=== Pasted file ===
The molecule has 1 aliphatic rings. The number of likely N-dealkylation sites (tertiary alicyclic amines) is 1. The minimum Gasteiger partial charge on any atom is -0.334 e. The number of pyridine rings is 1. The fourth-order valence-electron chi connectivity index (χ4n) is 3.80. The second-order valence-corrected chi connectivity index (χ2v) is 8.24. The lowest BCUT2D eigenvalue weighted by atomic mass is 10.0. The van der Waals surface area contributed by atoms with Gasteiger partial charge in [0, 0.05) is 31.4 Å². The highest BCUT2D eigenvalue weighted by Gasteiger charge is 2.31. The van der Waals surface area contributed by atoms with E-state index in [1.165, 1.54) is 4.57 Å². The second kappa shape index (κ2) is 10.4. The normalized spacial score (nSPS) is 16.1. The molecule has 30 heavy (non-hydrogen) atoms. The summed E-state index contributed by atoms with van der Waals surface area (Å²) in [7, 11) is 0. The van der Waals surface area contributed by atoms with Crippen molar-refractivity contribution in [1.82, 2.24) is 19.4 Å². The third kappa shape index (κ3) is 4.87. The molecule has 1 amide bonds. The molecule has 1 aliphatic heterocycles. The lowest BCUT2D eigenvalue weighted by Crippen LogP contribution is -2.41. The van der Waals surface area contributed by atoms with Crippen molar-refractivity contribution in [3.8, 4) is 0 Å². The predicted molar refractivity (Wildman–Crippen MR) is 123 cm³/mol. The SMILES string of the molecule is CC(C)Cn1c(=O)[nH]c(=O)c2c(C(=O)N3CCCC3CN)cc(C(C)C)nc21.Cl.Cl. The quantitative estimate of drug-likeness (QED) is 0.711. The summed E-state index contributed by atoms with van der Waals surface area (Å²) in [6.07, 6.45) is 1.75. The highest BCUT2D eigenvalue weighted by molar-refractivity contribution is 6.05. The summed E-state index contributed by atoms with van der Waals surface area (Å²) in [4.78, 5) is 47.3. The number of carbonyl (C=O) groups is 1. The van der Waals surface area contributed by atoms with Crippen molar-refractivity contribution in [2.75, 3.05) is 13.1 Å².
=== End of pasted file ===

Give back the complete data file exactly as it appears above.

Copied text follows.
The molecule has 1 aliphatic rings. The number of likely N-dealkylation sites (tertiary alicyclic amines) is 1. The minimum Gasteiger partial charge on any atom is -0.334 e. The number of pyridine rings is 1. The fourth-order valence-electron chi connectivity index (χ4n) is 3.80. The second-order valence-corrected chi connectivity index (χ2v) is 8.24. The lowest BCUT2D eigenvalue weighted by atomic mass is 10.0. The van der Waals surface area contributed by atoms with Gasteiger partial charge in [0, 0.05) is 31.4 Å². The highest BCUT2D eigenvalue weighted by Gasteiger charge is 2.31. The van der Waals surface area contributed by atoms with E-state index in [1.165, 1.54) is 4.57 Å². The second kappa shape index (κ2) is 10.4. The normalized spacial score (nSPS) is 16.1. The molecule has 30 heavy (non-hydrogen) atoms. The summed E-state index contributed by atoms with van der Waals surface area (Å²) in [7, 11) is 0. The van der Waals surface area contributed by atoms with Crippen molar-refractivity contribution in [1.82, 2.24) is 19.4 Å². The third kappa shape index (κ3) is 4.87. The molecule has 1 amide bonds. The molecule has 1 aliphatic heterocycles. The lowest BCUT2D eigenvalue weighted by Crippen LogP contribution is -2.41. The van der Waals surface area contributed by atoms with Crippen molar-refractivity contribution in [3.8, 4) is 0 Å². The predicted molar refractivity (Wildman–Crippen MR) is 123 cm³/mol. The SMILES string of the molecule is CC(C)Cn1c(=O)[nH]c(=O)c2c(C(=O)N3CCCC3CN)cc(C(C)C)nc21.Cl.Cl. The quantitative estimate of drug-likeness (QED) is 0.711. The summed E-state index contributed by atoms with van der Waals surface area (Å²) in [6.07, 6.45) is 1.75. The highest BCUT2D eigenvalue weighted by molar-refractivity contribution is 6.05. The summed E-state index contributed by atoms with van der Waals surface area (Å²) in [4.78, 5) is 47.3. The number of carbonyl (C=O) groups is 1. The van der Waals surface area contributed by atoms with Crippen molar-refractivity contribution in [2.75, 3.05) is 13.1 Å².